Gordon Brown tries to hide war link to bomb attacks
Date: Friday, July 13 @ 00:01:06 UTC
Topic: Britain

by Anindya Bhattacharyya
July 13, 2007

Gordon Brown has a problem – and a plan for how to deal with it.

He knows that it was anger at the Iraq war that ultimately brought down Tony Blair.

But he is just as committed to pressing ahead with the occupation of Iraq and Afghanistan as Blair was.

That is why Brown is determined to stop people from blaming the Iraq war for terrorist attacks in Britain. But he's going about it in a different and more subtle way than his predecessor.

Blair would lash out at the Muslim community for harbouring "extremism".

The implication was that Muslims were collectively responsible for terrorist attacks – rather than those attacks being a reaction to his wars.

Brown has been less openly vicious. He does not explicitly single out Muslims and instead talks in general terms about all communities standing firm against terrorism.

The reaction from many Muslim groups is also slightly different.

Most leading Muslim organisations are openly opposed to the presence of British troops in Iraq and Afghanistan.

In the past they have explicitly linked the issue of the war to the issue of terrorism and called for the troops to come home.

And it has been the solidarity of the anti-war movement that has given them the space to say this openly and boldly.

But in their reactions to the latest bombing attempts, many Muslim groups have decoupled the issue of terrorism from the issue of war.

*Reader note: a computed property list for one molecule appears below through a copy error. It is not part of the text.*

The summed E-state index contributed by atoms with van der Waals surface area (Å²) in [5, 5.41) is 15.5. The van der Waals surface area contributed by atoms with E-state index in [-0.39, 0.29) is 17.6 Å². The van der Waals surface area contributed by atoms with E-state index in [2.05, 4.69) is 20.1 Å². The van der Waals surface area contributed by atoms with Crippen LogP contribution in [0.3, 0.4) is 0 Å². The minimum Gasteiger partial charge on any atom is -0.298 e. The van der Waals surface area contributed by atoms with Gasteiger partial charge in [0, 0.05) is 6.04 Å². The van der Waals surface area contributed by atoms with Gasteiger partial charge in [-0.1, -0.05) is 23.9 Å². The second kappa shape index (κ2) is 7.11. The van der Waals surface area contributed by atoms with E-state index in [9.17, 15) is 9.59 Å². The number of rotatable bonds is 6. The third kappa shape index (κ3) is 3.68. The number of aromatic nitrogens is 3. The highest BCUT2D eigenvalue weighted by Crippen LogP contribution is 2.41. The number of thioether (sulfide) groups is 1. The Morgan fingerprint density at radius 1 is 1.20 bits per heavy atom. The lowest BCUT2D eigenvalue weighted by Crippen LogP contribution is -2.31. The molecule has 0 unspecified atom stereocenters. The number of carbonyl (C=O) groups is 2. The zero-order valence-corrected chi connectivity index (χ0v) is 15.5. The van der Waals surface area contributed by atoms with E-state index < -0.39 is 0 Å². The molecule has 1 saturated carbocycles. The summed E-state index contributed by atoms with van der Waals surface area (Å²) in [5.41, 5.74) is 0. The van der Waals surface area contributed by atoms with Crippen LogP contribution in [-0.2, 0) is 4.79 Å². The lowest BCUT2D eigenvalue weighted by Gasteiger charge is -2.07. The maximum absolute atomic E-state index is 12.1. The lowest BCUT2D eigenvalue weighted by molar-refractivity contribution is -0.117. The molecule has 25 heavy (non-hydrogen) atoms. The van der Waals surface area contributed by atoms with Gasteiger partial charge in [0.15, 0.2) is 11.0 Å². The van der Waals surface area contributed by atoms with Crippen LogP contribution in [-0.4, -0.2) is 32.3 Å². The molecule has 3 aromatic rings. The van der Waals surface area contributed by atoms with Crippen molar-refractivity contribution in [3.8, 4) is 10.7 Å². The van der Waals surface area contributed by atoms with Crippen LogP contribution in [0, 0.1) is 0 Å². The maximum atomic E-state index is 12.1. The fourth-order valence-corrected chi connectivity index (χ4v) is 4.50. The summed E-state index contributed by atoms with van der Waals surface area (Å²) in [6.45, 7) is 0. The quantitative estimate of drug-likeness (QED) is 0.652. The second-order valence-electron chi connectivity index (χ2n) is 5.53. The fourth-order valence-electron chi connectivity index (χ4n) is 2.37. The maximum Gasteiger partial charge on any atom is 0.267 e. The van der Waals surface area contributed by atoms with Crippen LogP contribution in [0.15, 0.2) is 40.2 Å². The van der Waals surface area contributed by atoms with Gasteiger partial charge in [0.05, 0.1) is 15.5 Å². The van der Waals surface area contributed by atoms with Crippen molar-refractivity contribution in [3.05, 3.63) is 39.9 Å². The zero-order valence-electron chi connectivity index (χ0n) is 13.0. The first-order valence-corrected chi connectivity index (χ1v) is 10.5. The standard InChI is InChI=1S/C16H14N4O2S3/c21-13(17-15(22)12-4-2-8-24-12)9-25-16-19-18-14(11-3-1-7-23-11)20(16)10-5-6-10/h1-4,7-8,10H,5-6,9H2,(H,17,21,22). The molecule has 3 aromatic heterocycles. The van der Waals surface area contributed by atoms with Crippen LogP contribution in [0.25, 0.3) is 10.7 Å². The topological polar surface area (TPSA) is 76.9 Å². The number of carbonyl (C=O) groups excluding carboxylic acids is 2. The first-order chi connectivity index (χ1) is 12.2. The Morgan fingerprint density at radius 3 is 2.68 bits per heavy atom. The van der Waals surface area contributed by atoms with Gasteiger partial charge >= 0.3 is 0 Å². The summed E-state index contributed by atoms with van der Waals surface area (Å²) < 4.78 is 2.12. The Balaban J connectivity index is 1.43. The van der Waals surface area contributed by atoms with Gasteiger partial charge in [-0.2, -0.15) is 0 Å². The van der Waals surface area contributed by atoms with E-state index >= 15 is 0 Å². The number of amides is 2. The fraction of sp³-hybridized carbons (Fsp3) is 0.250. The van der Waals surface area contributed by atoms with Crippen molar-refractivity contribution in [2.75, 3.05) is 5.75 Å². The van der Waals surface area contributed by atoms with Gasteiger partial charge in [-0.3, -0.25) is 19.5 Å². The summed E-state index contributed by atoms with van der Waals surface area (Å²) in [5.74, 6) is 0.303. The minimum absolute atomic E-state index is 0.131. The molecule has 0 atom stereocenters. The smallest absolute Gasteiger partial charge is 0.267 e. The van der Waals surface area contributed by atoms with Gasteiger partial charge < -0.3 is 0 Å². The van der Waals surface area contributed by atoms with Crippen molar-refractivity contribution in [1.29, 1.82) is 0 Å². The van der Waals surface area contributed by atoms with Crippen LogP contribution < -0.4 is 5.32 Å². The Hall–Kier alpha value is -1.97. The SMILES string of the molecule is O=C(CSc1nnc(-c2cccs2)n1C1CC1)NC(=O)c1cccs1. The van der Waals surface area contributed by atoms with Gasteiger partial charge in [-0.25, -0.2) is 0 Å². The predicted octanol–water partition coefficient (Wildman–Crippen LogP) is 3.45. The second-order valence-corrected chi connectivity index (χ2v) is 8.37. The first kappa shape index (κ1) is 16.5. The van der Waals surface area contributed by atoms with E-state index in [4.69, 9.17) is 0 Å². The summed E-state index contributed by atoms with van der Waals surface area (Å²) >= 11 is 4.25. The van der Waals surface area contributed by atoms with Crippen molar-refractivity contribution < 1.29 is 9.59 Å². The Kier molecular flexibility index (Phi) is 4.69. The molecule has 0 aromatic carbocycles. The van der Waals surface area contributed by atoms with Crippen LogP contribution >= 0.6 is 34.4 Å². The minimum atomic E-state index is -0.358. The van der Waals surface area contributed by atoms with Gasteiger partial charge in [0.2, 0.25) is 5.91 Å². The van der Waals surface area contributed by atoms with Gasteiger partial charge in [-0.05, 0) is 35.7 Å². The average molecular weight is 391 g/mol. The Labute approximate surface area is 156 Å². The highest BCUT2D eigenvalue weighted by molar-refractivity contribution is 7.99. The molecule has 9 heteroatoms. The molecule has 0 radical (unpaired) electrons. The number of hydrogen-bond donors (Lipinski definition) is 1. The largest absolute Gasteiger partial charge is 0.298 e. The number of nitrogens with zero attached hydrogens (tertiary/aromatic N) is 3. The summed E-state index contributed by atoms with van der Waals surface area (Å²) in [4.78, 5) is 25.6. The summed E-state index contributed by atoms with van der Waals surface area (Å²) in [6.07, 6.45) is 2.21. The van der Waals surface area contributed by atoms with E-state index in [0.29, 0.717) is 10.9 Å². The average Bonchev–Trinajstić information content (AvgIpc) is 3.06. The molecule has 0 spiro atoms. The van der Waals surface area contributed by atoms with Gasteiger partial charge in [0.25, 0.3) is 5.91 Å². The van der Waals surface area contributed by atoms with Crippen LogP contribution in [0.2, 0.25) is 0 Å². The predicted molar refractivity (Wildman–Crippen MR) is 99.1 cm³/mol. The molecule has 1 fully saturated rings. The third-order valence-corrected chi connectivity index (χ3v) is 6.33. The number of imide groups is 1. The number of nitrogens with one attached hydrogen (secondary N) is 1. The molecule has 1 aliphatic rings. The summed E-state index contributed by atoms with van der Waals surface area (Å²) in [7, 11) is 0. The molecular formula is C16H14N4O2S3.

It is as if Brown has tacitly offered them a deal – "I won't blame you for terrorism, if you don't mention the war."

But any analysis that does not mention the war fails to explain why it is that innocent people in Britain are the targets of terrorist attacks.

Nor does it explain what makes ordinary men and women attempt to bomb airports, buses or tube trains.

Yassin Omar, convicted of the 21 July 2005 bomb attempt in London, fled war torn Somalia as a young boy. The civil war which has engulfed that country has been enflamed by Western intervention and arms sales.


Bilal Abdullah, charged with the attempted Glasgow bombing, grew up in Iraq. He opposed Saddam Hussein but was enraged at the suffering and death brought by occupation.

It is Britain's support for George Bush's war that leads to terrorism. The right wants to hide that fact and direct people's anger towards Muslims instead.

The fact is Muslims have nothing to apologise for, since they are not in any sense collectively to blame for terrorism.

Nor do Muslims have any kind of special responsibility to condemn terrorism more loudly than anyone else.

Decoupling the war from terrorism also depoliticises the issue of domestic security.

It makes it easier for Brown to hand more power to the police and pass more repressive legislation that erodes everyone's civil rights.

It also does nothing to quell Islamophobia. The last few weeks have seen the right wing press lashing out against Muslims even more strongly.

Far from acknowledging the condemnation of terrorism from Muslims, they have ramped up their paranoid rhetoric painting Muslims as the "enemy within".

These hate filled rants lead to racist attacks. Police in Glasgow are investigating at least 24 incidents against Muslims in the city, ranging from graffiti on mosques through to firebomb attacks.

Keeping quiet won't stop Islamophobia or terrorism.

The anti-war movement has a duty to state loudly and clearly that Muslims are not to blame for terrorism – and that the responsibility lies with Brown to end the war by bringing the troops home now.

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